The Honourable James Moore, PC, MP
Minister of Industry
June 2, 2015
Check Against Delivery
Thank you, Jeremy and David.
Students from École Carrefour-Jeunesse and York Street Public School in Ottawa.
I'm pleased to be here on behalf of Prime Minister Stephen Harper for this important announcement.
Many of you know that Canada has a long and proud history of accomplishments in space.
We were the third country in the world to put our own research satellite into orbit and the first to have our own communications satellite, beaming television to the far corners of Canada's North.
The Canadian space sector generates revenues in excess of $3 billion annually and employs some 8,000 highly skilled women and men, including David and Jeremy.
We are known for our space robots—Canadarm, Canadarm2, Dextre—and for the world-class companies that work in the space sector.
And who can forget Chris Hadfield, former commander of the International Space Station and the first Canadian to walk in space.
Which brings me to why I am here today.
Today, I am pleased to announce that Canada will invest the necessary funds to renew our membership in the International Space Station.
Because of this, Canada will send two new astronauts to space within the next decade.
Canada will be the third country to signal our commitment to the ISS – ahead of the Japanese Space Agency, and the European Space Agency.
Commander Hadfield taught us the wonders of working and living in space.
Following in his footsteps will be Lieutenant-Colonel Jeremy Hansen and Dr. David Saint-Jacques.
As you walk through the Life in Orbit exhibit today, think about what astronauts, like Chris Hadfield, experienced.
Think about what it must feel like to gaze down upon your country, crossing the entire nation from the Pacific to the Atlantic in just 14 minutes.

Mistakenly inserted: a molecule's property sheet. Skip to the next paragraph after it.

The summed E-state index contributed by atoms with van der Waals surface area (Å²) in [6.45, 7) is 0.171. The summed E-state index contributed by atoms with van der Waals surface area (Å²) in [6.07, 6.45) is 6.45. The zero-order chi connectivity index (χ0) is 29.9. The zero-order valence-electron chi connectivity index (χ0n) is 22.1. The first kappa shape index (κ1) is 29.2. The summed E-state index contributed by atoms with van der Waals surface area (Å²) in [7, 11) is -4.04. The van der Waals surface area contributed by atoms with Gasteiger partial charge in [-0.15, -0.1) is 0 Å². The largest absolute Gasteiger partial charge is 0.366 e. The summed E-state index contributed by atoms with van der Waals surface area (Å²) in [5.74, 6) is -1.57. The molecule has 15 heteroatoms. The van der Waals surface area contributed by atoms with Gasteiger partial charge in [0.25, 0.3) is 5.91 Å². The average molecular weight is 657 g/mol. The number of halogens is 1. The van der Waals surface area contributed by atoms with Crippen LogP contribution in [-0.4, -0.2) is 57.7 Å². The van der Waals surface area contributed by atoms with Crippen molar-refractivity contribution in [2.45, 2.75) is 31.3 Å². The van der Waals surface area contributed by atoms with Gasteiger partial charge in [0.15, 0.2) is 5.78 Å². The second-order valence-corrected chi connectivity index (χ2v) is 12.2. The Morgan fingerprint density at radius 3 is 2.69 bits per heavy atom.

Imagine how it would feel to float at the controls of Canadarm2, and command the 17-metre robotic arm to reach out into space and catch a visiting spacecraft.
Now think about doing experiments to help people back on Earth. You might study the cardiovascular system in space to help understand how we age on Earth.
Canadian science on the Station touches our daily lives in a very real way. Therefore, I am also pleased to announce four new Canadian science experiments will be conducted aboard the ISS this fall. These experiments, led by Canadian universities, will test the effects of weightlessness on the human body and health issues stemming from space travel.
The extension of Canada's participation in the International Space Station through to 2024 means opportunity. It will allow our scientists to continue conducting research that matters to Canadians, and gives our space sector the chance to develop breakthrough technologies that will, in turn, help life on Earth.
Finally, extending our participation in the International Space Station will allow Canadian companies to continue to create important tools and technology that will give doctors and patients here on Earth new ways to understand things like cancer detection, pediatric surgery and neurosurgery.
This of course follows a long list of accomplishments in Space which all Canadians should be proud of:
- Canadarm2 and Dextre will continue to push the boundaries of space robotics. This year alone for example, Canadarm2 will reach out and capture six cargo ships visiting international ports and dock them to the station.
- Canada is working closely with NASA on its Mars Science Laboratory, collecting information that will be essential for the first human explorers on Mars. Today, I am announcing that we are extending this partnership with NASA for two more years.
- NASA's OSIRIS-REX mission will return a piece of an asteroid to Earth. The innovative technology that Canada is building for this mission will help create a 3D map of the asteroid to help scientists choose a site from which to collect a sample.
- We have joined NASA and the European Space Agency on the James Webb Space Telescope, which will be the most powerful telescope ever built. This telescope will observe the most distant objects in the universe, study planets around distant stars and provide images of the first galaxies ever formed.
- And even more recently, our Government announced support for the Thirty-Meter Telescope project. It will be the largest and most powerful earth-telescope ever built and has the potential to transform astronomers' understanding of the universe.
The challenges of space exploration require the very best and brightest that Canada has to offer.
Today is a great day for our country.
To Jeremy and David, on behalf of all Canadians, I look forward to watching your journey over the next decade. You will make us proud.
To the students here today, I encourage to pursue your education in math, sciences, engineering, and learn from greats like Commander Chris Hadfield, Jeremy and David.
Because you are Canada's future in Space.